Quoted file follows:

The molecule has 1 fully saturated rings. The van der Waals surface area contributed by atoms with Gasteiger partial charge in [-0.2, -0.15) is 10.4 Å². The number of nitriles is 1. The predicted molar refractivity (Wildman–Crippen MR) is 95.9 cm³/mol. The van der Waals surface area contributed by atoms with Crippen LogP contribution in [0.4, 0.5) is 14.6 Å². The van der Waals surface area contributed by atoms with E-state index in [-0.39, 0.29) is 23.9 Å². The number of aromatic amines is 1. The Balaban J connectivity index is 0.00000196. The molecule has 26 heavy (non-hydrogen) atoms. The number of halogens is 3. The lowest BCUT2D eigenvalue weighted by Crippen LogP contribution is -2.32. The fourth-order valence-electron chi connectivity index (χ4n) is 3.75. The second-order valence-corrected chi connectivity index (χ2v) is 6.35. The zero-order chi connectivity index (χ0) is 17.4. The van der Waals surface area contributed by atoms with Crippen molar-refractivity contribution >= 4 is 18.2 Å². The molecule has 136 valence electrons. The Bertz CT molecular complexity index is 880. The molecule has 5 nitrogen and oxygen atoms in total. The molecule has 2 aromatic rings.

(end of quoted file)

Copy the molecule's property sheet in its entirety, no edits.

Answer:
The molecule has 1 fully saturated rings. The van der Waals surface area contributed by atoms with Gasteiger partial charge in [-0.2, -0.15) is 10.4 Å². The number of nitriles is 1. The predicted molar refractivity (Wildman–Crippen MR) is 95.9 cm³/mol. The van der Waals surface area contributed by atoms with Crippen LogP contribution in [0.4, 0.5) is 14.6 Å². The van der Waals surface area contributed by atoms with E-state index in [-0.39, 0.29) is 23.9 Å². The number of aromatic amines is 1. The Balaban J connectivity index is 0.00000196. The molecule has 26 heavy (non-hydrogen) atoms. The number of halogens is 3. The lowest BCUT2D eigenvalue weighted by Crippen LogP contribution is -2.32. The fourth-order valence-electron chi connectivity index (χ4n) is 3.75. The second-order valence-corrected chi connectivity index (χ2v) is 6.35. The zero-order chi connectivity index (χ0) is 17.4. The van der Waals surface area contributed by atoms with Crippen molar-refractivity contribution >= 4 is 18.2 Å². The molecule has 136 valence electrons. The Bertz CT molecular complexity index is 880. The molecule has 5 nitrogen and oxygen atoms in total. The molecule has 2 aromatic rings.